# Is Uncorrelatedness sufficient for the CLT?

I am looking for a "counterexample" to a central limit type setup. Here is my question: Is there an example of a sequence of identically distributed random variables $(X_n)_{n\in\mathbb{N}}$, with mean zero and variance 1, which is only UNCORRELATED, but not independent (so we do not have an i.i.d. sequence), that violates the statement of the central limit theorem, i.e., we do NOT have that $$T^{-1/2}\sum_{t=1}^TX_t \Rightarrow N(0,1), \quad \text{ as }\,\,T \rightarrow \infty.$$ (In particular, is there an example where the above expression does not converge in distribution at all?) This would show that independence in the CLT cannot be weakened to mere uncorrelatedness. I can't figure out an example for the above.

Many thanks for any thoughts!

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take $X_i = X\epsilon_i$ where $X$ is a fixed normal and the $\epsilon_i$ are i.i.d $\pm 1$ with prob $\frac 12$ each, also independent of X. – mike Jan 10 '13 at 19:37
@mike: you'd consider promote that comment to an answer – leonbloy Jan 10 '13 at 20:08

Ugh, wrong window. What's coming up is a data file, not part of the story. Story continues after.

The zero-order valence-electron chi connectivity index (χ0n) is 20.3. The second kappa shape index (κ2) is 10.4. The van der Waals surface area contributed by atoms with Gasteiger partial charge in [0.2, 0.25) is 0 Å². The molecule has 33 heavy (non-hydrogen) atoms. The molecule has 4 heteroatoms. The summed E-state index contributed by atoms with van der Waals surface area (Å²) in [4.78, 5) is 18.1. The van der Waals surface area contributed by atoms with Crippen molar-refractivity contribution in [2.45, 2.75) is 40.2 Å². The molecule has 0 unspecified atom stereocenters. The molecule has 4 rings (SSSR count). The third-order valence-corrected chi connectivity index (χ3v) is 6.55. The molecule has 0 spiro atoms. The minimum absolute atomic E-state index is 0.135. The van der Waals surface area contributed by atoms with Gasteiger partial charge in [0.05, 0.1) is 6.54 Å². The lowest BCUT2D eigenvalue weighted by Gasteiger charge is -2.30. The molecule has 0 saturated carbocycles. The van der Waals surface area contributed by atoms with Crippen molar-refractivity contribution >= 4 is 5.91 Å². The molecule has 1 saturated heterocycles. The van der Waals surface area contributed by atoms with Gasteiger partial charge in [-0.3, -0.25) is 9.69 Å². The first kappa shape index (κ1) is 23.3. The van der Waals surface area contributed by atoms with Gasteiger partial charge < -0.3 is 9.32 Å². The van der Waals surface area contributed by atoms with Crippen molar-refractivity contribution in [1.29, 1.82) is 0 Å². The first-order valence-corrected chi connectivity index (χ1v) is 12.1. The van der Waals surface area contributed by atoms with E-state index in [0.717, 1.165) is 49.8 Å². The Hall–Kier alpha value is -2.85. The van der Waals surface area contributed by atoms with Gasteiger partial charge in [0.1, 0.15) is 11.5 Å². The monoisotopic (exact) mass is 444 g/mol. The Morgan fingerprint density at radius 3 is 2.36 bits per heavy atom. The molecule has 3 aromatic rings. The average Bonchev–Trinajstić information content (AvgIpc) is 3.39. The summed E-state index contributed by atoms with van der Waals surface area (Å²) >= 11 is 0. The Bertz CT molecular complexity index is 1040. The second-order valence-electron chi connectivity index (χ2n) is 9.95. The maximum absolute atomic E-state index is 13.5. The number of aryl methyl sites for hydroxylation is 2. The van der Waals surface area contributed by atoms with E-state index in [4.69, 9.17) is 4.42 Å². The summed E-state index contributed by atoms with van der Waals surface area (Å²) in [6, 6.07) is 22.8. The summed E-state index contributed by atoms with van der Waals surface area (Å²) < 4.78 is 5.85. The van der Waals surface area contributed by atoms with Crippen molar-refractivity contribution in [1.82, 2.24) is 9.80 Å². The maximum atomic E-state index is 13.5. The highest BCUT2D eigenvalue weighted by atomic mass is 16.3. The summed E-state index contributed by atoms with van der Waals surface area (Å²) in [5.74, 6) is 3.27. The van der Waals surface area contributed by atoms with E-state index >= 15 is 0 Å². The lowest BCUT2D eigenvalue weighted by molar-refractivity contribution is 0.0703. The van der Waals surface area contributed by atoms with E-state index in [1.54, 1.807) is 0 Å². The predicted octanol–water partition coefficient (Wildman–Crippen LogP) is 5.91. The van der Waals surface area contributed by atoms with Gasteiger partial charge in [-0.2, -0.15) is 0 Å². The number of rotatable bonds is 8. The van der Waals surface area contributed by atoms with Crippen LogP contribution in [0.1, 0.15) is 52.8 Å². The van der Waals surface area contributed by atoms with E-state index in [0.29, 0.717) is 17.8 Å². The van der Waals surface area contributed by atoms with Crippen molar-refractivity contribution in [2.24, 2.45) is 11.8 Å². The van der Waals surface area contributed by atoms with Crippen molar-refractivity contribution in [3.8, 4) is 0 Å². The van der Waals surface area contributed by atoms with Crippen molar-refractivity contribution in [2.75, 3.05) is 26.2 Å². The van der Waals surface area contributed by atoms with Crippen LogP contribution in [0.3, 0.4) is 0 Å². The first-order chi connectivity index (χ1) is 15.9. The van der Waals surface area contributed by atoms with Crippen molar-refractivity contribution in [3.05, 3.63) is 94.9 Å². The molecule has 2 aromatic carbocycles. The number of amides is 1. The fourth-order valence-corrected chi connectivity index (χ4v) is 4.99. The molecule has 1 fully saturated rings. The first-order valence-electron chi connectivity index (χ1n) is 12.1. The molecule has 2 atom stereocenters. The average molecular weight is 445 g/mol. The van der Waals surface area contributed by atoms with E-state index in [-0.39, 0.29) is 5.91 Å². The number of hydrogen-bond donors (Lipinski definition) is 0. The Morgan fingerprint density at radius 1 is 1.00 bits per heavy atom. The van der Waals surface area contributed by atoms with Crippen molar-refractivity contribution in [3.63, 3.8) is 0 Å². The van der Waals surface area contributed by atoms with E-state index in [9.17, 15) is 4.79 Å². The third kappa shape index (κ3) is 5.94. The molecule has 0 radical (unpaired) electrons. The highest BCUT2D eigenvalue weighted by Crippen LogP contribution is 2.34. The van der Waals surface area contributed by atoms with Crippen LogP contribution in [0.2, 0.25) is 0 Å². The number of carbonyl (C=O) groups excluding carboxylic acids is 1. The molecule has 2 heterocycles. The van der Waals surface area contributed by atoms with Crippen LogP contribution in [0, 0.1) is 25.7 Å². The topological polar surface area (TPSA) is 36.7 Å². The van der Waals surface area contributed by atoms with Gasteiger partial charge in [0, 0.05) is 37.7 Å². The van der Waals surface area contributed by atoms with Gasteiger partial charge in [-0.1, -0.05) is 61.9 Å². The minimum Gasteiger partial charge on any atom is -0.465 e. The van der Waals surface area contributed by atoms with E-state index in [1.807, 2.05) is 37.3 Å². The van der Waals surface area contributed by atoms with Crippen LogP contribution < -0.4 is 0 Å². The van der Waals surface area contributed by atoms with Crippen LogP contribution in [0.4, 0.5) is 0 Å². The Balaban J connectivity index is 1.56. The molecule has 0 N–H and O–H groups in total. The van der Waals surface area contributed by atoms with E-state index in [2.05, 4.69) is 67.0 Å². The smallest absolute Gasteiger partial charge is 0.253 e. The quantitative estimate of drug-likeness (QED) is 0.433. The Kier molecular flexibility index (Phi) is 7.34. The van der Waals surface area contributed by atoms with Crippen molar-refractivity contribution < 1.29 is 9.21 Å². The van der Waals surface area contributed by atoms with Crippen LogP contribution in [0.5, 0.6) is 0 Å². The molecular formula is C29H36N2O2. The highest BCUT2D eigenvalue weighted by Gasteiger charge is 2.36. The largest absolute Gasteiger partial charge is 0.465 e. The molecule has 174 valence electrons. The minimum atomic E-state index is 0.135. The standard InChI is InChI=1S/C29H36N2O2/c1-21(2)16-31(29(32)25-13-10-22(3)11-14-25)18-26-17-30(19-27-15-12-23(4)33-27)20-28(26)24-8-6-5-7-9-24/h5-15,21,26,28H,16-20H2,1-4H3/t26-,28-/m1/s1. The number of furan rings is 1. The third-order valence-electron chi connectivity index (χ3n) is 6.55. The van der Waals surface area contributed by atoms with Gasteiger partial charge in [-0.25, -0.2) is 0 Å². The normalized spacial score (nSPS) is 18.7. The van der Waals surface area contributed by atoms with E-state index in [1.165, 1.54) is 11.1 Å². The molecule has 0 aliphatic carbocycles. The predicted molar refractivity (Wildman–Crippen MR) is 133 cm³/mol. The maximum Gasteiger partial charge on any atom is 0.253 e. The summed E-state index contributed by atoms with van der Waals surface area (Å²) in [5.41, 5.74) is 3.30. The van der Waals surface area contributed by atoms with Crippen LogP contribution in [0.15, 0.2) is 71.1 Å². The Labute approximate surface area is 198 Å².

ok, many thanks for the example - very nice. but is there also an example where the above sum, scaled by root T, does not converge at all (I will update the question above)? – s_2 Jan 10 '13 at 21:39

Adapting @mike's indication, try $X_n=Y_kZ_n$ for every $\varphi(k)\leqslant n\lt\varphi(k+1)$ and every $k\geqslant1$, where:
• $(\varphi(k))_{k\geqslant1}$ is an increasing sequence such that $\varphi(k)/\varphi(k+1)\to0$ (say, $\varphi(k)=k!$),
• $(Z_n)_{n\geqslant1}$ is i.i.d. centered with variance $1$,
• $(Y_k)_{k\geqslant1}$ is independent of $(Z_n)_{n\geqslant1}$.
The sequence $(X_n)_{n\geqslant1}$ is uncorrelated and, for each $n=\varphi(k+1)-1$, the normalized sum $T_n=\frac1{\sqrt{n}}\sum\limits_{i=1}^nX_i$ is approximately $Y_kZ$ in distribution, where $Z$ is standard normal.
Thus, if $(Y_k)_{k\geqslant1}$ does not converge in distribution, neither does $(T_n)_{n\geqslant1}$. A simple example is $Z_n$ standard normal, $Y_{2k}=2Z$ and $Y_{2k-1}=3Z$ for every $k\geqslant1$. Then the set of limit points of $(T_n)_{n\geqslant1}$ in distribution is the set of centered normal distributions with variance in $[2,3]$.